Los productores de caña de Barbados quieren conocer los planes del gobierno para el sector
CANE farmers in Barbados are looking forward to Government’s plans to deal with the industry, according to an official. He said yesterday that since financing is a major issue for what has to be done, then “farmers will want to hear more on the way forward”.
“Every year we are producing less and less sugar and we have to act in a hurry if we are to ensure that sugar production does not fall any further,” said the industry official. Farmers have also been calling for some kind of support from government given the increasing cost of production and the decline in the price which Europe pays for sugar from developing countries.
In addition, rum producers are hoping to source more local molasses to be used in the production of rum, so as to reduce the imported contents in their products. “If they do not have a higher local content, then they are unable to claim special privileges in the export market,” the official explained.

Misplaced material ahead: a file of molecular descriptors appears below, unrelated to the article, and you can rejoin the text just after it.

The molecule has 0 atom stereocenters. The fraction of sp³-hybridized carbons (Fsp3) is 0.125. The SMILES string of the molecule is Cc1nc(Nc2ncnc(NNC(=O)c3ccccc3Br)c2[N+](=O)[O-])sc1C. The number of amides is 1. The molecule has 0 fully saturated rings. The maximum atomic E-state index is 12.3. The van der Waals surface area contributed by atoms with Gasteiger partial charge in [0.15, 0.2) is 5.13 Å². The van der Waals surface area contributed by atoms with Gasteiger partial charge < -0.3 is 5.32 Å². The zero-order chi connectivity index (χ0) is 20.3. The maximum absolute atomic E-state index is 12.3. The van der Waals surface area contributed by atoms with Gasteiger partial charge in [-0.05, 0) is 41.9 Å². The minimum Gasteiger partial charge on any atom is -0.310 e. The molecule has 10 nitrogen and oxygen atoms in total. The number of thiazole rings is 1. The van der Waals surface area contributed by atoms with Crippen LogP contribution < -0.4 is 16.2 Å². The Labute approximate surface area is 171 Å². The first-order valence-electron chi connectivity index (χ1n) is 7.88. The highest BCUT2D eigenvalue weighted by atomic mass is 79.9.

On Monday, Minister of Finance and Economic Affairs, Christopher Sinckler, said that government intends meeting with farmers to thrash out some of the issues on the way forward for the sector. He stated that there is to be a restructuring of the industry and according to him, the restructuring programme – which should have been undertaken in the industry before – now falls on the present administration to implement.
Sugar production in Barbados is down to about 22 000 to 23 000 tonnes. Government has said that it will be pursuing a one factory model once Andrews Sugar Factory is refurbished and Portvale closed. Molasses, special sugars and electricity are some of the products which the single factory will be producing. A study undertaken by Landell Mills has revealed that there is need for a complete overhaul of the Barbados Agricultural Management Company (which is owned by Government).
The study said that $272 million is required to carry out the complete reform of that institution, which was set up in the early 1990s to manage estates indebted to government.